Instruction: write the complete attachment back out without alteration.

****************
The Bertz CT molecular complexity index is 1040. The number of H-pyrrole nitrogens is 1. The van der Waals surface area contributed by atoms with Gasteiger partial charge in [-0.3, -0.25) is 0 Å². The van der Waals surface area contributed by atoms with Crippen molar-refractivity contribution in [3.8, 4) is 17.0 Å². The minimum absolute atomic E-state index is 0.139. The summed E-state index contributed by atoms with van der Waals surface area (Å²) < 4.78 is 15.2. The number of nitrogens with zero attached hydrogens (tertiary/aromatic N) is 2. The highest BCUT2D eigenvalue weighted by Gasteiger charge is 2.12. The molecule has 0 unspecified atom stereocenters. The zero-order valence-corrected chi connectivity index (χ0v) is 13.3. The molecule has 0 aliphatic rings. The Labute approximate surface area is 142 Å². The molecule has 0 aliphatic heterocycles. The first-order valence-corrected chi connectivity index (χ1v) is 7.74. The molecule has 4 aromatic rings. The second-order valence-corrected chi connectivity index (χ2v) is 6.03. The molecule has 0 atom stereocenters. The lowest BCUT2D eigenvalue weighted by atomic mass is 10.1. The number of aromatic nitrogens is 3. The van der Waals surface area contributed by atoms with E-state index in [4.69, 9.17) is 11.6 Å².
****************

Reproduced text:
The Bertz CT molecular complexity index is 1040. The number of H-pyrrole nitrogens is 1. The van der Waals surface area contributed by atoms with Gasteiger partial charge in [-0.3, -0.25) is 0 Å². The van der Waals surface area contributed by atoms with Crippen molar-refractivity contribution in [3.8, 4) is 17.0 Å². The minimum absolute atomic E-state index is 0.139. The summed E-state index contributed by atoms with van der Waals surface area (Å²) < 4.78 is 15.2. The number of nitrogens with zero attached hydrogens (tertiary/aromatic N) is 2. The highest BCUT2D eigenvalue weighted by Gasteiger charge is 2.12. The molecule has 0 unspecified atom stereocenters. The zero-order valence-corrected chi connectivity index (χ0v) is 13.3. The molecule has 0 aliphatic rings. The Labute approximate surface area is 142 Å². The molecule has 0 aliphatic heterocycles. The first-order valence-corrected chi connectivity index (χ1v) is 7.74. The molecule has 4 aromatic rings. The second-order valence-corrected chi connectivity index (χ2v) is 6.03. The molecule has 0 atom stereocenters. The lowest BCUT2D eigenvalue weighted by atomic mass is 10.1. The number of aromatic nitrogens is 3. The van der Waals surface area contributed by atoms with E-state index in [4.69, 9.17) is 11.6 Å².